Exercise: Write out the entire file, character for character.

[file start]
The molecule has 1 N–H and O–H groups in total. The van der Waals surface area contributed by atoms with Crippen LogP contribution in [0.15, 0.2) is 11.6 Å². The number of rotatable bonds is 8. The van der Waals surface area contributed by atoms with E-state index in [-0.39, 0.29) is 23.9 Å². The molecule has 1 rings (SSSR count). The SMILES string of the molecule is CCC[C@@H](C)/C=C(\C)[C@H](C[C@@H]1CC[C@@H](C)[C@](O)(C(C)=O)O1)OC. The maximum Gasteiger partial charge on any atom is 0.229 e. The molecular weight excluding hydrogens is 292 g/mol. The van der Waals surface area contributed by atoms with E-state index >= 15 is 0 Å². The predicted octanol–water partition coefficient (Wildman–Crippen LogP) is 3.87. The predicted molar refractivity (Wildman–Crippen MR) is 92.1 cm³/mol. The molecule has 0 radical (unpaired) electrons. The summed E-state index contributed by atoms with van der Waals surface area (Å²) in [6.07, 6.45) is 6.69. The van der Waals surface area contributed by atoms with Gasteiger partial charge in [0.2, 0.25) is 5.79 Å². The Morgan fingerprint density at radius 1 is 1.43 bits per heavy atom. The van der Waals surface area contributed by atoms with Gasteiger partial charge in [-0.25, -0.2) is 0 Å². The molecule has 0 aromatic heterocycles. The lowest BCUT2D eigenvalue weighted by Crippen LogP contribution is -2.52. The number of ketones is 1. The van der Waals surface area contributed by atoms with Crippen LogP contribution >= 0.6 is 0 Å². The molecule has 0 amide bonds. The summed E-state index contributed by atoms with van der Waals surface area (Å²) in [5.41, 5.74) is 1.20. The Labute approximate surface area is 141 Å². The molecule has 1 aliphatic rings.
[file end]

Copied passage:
The molecule has 1 N–H and O–H groups in total. The van der Waals surface area contributed by atoms with Crippen LogP contribution in [0.15, 0.2) is 11.6 Å². The number of rotatable bonds is 8. The van der Waals surface area contributed by atoms with E-state index in [-0.39, 0.29) is 23.9 Å². The molecule has 1 rings (SSSR count). The SMILES string of the molecule is CCC[C@@H](C)/C=C(\C)[C@H](C[C@@H]1CC[C@@H](C)[C@](O)(C(C)=O)O1)OC. The maximum Gasteiger partial charge on any atom is 0.229 e. The molecular weight excluding hydrogens is 292 g/mol. The van der Waals surface area contributed by atoms with E-state index >= 15 is 0 Å². The predicted octanol–water partition coefficient (Wildman–Crippen LogP) is 3.87. The predicted molar refractivity (Wildman–Crippen MR) is 92.1 cm³/mol. The molecule has 0 radical (unpaired) electrons. The summed E-state index contributed by atoms with van der Waals surface area (Å²) in [6.07, 6.45) is 6.69. The van der Waals surface area contributed by atoms with Gasteiger partial charge in [0.2, 0.25) is 5.79 Å². The Morgan fingerprint density at radius 1 is 1.43 bits per heavy atom. The van der Waals surface area contributed by atoms with Gasteiger partial charge in [-0.25, -0.2) is 0 Å². The molecule has 0 aromatic heterocycles. The lowest BCUT2D eigenvalue weighted by Crippen LogP contribution is -2.52. The number of ketones is 1. The van der Waals surface area contributed by atoms with Crippen LogP contribution >= 0.6 is 0 Å². The molecule has 0 amide bonds. The summed E-state index contributed by atoms with van der Waals surface area (Å²) in [5.41, 5.74) is 1.20. The Labute approximate surface area is 141 Å². The molecule has 1 aliphatic rings.